Good for farm incomes, Good for the birds

THE ENTRY Level Stewardship Scheme will offer every farmer in England a chance to be paid for improving farmland and the environment. To qualify, farmers have to score 30 points a hectare across all the registered land on their farm. In return, they will be paid 30 a hectare.

The first step in developing an ELS plan is to establish the rationale behind it, says RSPB farm manager Darren Moorcroft.

 “Do you just want to gain the points as quickly and easily as possible or do you want to maximise the opportunity to encourage wildlife on the farm?”

Strutt & Parker consultant Matthew Ward agrees. “A key difference about the ELS, compared with previous agri-environmental schemes, is that it is geared to improving the farming environment as a whole, rather than targeting individual land features.”

The RSPB”s CD-ROM, developed with Hertfordshire University, allows farmers to plan their applications and gives advice on birds and other wildlife that ELS options will encourage.

It also takes the farmer through the ELS process from start to finish, giving a running total to show how many points the plan has gained, and how many are needed to meet ELS requirements.

 The CD calculates the points Sacrewell Lodge will need to qualify – 6670.

 It sounds a lot, but Mr Ward and Mr Moorcroft expect hedgerow management to account for about half of these.


The CD begins by asking farmers to enter details of their holding, and recommends farm-specific actions.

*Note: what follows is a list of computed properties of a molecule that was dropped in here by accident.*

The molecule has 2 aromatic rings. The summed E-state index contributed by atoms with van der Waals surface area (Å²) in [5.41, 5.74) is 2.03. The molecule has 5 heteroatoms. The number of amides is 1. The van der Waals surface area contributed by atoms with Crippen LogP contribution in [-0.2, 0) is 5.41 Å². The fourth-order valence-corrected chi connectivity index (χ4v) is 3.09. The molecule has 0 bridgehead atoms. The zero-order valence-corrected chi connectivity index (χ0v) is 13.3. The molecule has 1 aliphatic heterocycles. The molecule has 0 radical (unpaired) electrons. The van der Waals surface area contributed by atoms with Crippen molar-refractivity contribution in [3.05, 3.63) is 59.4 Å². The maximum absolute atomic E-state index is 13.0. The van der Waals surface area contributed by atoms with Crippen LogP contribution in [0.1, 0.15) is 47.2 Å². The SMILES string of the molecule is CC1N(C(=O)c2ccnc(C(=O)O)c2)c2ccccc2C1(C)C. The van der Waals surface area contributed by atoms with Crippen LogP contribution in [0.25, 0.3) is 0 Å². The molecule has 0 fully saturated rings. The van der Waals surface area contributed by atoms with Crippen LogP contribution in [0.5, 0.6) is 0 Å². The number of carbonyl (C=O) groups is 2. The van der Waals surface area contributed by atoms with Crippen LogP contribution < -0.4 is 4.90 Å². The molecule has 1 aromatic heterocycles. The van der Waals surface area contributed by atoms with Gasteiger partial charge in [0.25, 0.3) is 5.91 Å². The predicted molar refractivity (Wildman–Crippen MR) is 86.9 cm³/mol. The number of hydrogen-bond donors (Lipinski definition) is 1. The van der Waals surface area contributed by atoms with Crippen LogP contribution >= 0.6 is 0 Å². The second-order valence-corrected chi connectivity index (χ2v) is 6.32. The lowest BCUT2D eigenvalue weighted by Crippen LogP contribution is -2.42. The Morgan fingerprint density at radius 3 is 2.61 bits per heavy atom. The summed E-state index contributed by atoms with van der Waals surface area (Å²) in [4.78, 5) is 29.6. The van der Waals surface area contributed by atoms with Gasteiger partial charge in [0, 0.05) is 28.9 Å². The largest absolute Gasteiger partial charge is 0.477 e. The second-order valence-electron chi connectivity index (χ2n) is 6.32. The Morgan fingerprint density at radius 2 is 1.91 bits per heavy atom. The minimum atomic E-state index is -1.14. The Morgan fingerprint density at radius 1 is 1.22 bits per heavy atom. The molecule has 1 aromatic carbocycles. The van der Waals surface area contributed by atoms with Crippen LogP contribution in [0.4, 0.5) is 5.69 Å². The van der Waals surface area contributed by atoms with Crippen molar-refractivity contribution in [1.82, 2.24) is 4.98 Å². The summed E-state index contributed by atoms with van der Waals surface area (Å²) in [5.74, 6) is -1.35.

One of these is the (compulsory) Farm Environmental Record. Farmers need to compile a list of features on the farm, from woodland and dry-stone walls to hedgerows.

“There are one or two soil erosion issues on some of the steeper fields, but they aren”t a major problem,” says FW farms” manager John Lambkin. These will be noted later on the Soil Management Plan, worth more ELS points.

 Farmers should examine options carefully, and decide if they apply to their farm. “It”s important not to try and second-guess the ELS scheme – be honest and see how many points you gain – it may be farmers gain more in this way,” says Mr Moorcroft.

The CD then turns the information from the farm audit into objectives, showing what it is possible to achieve on a specific farm.

 At every stage, the program offers “help” keys. These link directly to the relevant page of DEFRA”s ELS handbook, allowing farmers to check in detail the scheme”s prescriptions.

The disc will also flag up conservation tips and species of birds likely to be found on the farm by postcode.

 “One objective of the scheme is to reward those farmers who are already carrying out much of this environmental work. And on a holding of this size, the ELS payment is worth about 6700 – basically 1 a point,” says Mr Moorcroft.


 Hedgerow management is one of the simplest ways a farm can boost its score. Farmers will need to know the length of hedgerow they want to manage in 100m units. But for some features, the program includes a calculator to work out many of the conversions itself.

 Mr Moorcroft says farmers should consider what level of management control they have over their hedges. “Do you have control of both sides, or only one? What is your cutting regime?”

Farmers can split up hedgerow management, he says. “Some can be put into enhanced management; other hedges can be left out. You can enter as much or as little as you want.”

But Mr Lambkin is concerned about the prescribed hedgerow cutting – once every three years. Current farm practice is to trim every year. “Cutting every three years is a much slower job than taking a light trim every year.”